The following is an example of an original work, followed by a sample rhetorical analysis of that work. This sample is drawn from the UBC Writing Centre website.
The following is the text of a letter that U.S. President George Bush sent to Iraqi President Saddam Hussein on January 9th, shortly before the start of the 1991 Gulf War.


Mr. President,
We stand today at the brink of war between Iraq and the world. This is a war that began with your invasion of Kuwait; this is a war that can be ended only by Iraq’s full and unconditional compliance with UN Security Council resolution 678.
I am writing to you now, directly, because what is at stake demands that no opportunity be lost to avoid what would be a certain calamity for the people of Iraq. I am writing, as well, because it is said by some that you do not understand just how isolated Iraq is and what Iraq faces as a result.
I am not in a position to judge whether this impression is correct; what I can do though, is try in this letter to reinforce what Secretary of State James A. Baker told your foreign minister and eliminate any uncertainty or ambiguity that might exist in your mind about where we stand and what we are prepared to do.
The international community is united in its call for Iraq to leave all of Kuwait without condition and without further delay. This is not simply the policy of the United States; it is the position of the world community as expressed in no less than twelve Security Council resolutions.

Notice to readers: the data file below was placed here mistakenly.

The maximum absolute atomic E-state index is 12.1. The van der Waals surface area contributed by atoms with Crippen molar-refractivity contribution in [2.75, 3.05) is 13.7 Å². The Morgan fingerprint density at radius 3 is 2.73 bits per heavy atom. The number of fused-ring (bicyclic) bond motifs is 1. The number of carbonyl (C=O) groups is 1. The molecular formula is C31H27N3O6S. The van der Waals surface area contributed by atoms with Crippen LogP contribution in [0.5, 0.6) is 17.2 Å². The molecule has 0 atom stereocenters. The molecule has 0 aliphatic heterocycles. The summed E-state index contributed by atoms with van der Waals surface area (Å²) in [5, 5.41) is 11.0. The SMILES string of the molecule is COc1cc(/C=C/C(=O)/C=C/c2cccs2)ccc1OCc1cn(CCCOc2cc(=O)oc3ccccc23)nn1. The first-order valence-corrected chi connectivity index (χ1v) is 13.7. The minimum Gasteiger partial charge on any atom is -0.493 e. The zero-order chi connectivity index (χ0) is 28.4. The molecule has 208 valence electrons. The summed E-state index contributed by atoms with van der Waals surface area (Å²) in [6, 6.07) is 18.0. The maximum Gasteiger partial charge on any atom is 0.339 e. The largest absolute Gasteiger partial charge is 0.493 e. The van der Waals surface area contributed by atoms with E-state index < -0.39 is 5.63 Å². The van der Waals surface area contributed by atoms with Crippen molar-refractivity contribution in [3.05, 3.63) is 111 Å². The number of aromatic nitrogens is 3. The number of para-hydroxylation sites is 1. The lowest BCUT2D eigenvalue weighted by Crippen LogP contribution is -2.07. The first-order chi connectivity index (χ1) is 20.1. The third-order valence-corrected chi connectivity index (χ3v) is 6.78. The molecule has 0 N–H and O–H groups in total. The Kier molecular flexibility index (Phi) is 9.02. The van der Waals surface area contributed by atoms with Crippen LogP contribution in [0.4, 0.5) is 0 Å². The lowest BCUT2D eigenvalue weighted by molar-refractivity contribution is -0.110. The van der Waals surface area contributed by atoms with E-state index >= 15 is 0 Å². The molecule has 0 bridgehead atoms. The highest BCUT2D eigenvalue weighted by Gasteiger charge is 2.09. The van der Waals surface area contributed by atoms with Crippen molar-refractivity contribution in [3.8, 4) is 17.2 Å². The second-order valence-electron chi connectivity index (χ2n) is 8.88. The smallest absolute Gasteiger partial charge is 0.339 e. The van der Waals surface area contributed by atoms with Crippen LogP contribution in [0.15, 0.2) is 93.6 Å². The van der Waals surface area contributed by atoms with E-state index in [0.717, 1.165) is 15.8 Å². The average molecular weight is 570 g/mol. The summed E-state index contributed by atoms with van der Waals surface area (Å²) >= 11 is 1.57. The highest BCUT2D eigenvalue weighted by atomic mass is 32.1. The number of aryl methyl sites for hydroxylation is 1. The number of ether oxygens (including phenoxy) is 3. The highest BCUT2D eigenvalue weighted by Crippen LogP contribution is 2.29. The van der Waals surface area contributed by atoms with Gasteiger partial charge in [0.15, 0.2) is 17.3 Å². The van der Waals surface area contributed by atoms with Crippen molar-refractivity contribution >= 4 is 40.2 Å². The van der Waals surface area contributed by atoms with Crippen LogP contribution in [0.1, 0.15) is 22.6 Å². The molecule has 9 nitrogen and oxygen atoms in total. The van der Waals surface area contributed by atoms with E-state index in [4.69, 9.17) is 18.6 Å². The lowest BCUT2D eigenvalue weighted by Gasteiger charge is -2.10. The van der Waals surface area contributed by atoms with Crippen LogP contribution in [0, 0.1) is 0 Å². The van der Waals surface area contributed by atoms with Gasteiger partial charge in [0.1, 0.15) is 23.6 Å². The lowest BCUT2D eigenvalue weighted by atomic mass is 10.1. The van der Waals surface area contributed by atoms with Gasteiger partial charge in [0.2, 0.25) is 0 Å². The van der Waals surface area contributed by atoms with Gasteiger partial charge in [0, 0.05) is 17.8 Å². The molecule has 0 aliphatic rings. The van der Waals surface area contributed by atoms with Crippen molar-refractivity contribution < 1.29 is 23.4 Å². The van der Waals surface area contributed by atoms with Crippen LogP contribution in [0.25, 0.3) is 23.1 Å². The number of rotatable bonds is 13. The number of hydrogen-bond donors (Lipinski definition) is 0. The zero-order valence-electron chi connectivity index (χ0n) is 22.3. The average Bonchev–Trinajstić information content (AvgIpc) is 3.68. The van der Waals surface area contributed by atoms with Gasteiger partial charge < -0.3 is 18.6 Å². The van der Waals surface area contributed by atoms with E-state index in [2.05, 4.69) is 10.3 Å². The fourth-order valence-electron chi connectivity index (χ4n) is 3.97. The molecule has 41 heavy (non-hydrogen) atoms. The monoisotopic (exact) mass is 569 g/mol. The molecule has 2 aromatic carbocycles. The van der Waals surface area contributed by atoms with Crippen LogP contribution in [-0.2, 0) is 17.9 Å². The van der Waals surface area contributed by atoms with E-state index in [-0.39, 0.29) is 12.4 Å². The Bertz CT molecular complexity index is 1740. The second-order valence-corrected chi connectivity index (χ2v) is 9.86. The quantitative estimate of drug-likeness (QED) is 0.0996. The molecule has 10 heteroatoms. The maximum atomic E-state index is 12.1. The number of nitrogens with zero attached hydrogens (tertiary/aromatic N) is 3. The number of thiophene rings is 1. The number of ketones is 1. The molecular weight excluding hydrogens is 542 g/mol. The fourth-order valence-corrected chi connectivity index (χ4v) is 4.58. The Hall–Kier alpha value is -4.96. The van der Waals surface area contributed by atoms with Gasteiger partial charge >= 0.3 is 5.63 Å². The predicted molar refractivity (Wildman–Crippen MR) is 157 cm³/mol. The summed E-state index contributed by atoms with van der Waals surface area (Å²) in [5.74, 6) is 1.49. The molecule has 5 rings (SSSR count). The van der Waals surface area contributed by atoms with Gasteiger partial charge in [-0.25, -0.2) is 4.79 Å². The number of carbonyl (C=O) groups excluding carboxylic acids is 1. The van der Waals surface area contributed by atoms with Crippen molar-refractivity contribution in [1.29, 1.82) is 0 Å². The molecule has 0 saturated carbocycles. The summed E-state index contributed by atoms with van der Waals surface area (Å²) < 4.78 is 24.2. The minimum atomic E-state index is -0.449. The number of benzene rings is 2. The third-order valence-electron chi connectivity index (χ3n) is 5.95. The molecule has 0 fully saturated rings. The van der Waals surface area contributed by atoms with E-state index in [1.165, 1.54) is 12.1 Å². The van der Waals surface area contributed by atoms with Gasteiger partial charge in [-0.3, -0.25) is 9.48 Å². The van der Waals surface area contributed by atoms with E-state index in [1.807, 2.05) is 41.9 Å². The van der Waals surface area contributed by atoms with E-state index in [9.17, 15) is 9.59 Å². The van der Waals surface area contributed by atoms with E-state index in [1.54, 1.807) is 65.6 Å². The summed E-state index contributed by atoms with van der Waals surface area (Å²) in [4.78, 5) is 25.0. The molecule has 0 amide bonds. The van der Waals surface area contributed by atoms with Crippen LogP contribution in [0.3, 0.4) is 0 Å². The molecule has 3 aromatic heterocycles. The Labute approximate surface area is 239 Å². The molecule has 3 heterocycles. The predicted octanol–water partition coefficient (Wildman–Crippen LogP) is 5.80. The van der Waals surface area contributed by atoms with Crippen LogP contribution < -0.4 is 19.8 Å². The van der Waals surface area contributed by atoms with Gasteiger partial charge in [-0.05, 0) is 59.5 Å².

We prefer a peaceful outcome. However, anything less than full compliance with UN Security Council resolution 678 and its predecessors is unacceptable. There can be no reward for aggression.
Nor will there be any negotiation. Principles cannot be compromised. However, by its full compliance, Iraq will gain the opportunity to rejoin the international community. More immediately, the Iraqi military establishment will escape destruction. But unless you withdraw from Kuwait completely and without condition, you will lose more than Kuwait. What is at issue here is not the future of Kuwait--it will be free, its government restored--but rather the future of Iraq. This choice is yours to make.
The United States will not be separated from its coalition partners. Twelve Security Council Resolutions, twenty-eight countries providing military units to enforce them, more than one hundred governments complying with sanctions--all highlight the fact that it is not Iraq against the United States, but Iraq against the world. That most Arab and Muslim countries are arrayed against you as well should reinforce what I am saying. Iraq cannot and will not be able to hold on to Kuwait or exact a price for leaving. You may be tempted to find solace in the diversity of opinion that is American democracy. You should resist any such temptation. Diversity ought not to be confused with division. Nor should you underestimate, as others have before you, America’s will.
Iraq is already feeling the effects of the sanctions mandated by the United Nations. Should war come, it will be a far greater tragedy for you and your country. Let me state, too, that the United States will not tolerate the use of chemical or biological weapons or the destruction of Kuwait’s oil fields and installations. Further, you will be held directly responsible for terrorist actions against any member of the coalition. The American people would demand the strongest possible response. You and your country will pay a terrible price if you order unconscionable acts of this sort.